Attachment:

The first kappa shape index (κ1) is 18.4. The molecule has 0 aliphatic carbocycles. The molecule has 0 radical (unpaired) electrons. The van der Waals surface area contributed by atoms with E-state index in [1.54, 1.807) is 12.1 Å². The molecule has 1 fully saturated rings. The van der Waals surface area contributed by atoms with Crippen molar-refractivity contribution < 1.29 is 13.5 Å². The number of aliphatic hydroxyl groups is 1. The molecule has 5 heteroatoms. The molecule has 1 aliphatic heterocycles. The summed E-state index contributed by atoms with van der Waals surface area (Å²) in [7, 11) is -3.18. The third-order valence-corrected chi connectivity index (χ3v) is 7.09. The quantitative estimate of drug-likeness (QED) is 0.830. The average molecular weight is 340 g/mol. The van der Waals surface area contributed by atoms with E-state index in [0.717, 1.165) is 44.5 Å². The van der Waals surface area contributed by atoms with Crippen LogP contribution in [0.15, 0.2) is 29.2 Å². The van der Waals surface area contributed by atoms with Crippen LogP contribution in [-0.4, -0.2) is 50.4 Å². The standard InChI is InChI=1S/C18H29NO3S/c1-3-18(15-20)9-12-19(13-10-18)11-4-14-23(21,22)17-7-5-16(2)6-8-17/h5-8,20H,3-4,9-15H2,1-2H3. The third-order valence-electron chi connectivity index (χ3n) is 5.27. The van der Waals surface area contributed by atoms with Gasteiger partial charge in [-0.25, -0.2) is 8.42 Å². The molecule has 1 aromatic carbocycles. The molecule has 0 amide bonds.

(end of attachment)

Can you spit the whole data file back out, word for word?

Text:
The first kappa shape index (κ1) is 18.4. The molecule has 0 aliphatic carbocycles. The molecule has 0 radical (unpaired) electrons. The van der Waals surface area contributed by atoms with E-state index in [1.54, 1.807) is 12.1 Å². The molecule has 1 fully saturated rings. The van der Waals surface area contributed by atoms with Crippen molar-refractivity contribution < 1.29 is 13.5 Å². The number of aliphatic hydroxyl groups is 1. The molecule has 5 heteroatoms. The molecule has 1 aliphatic heterocycles. The summed E-state index contributed by atoms with van der Waals surface area (Å²) in [7, 11) is -3.18. The third-order valence-corrected chi connectivity index (χ3v) is 7.09. The quantitative estimate of drug-likeness (QED) is 0.830. The average molecular weight is 340 g/mol. The van der Waals surface area contributed by atoms with E-state index in [0.717, 1.165) is 44.5 Å². The van der Waals surface area contributed by atoms with Crippen LogP contribution in [0.15, 0.2) is 29.2 Å². The van der Waals surface area contributed by atoms with Crippen LogP contribution in [-0.4, -0.2) is 50.4 Å². The standard InChI is InChI=1S/C18H29NO3S/c1-3-18(15-20)9-12-19(13-10-18)11-4-14-23(21,22)17-7-5-16(2)6-8-17/h5-8,20H,3-4,9-15H2,1-2H3. The third-order valence-electron chi connectivity index (χ3n) is 5.27. The van der Waals surface area contributed by atoms with Gasteiger partial charge in [-0.25, -0.2) is 8.42 Å². The molecule has 1 aromatic carbocycles. The molecule has 0 amide bonds.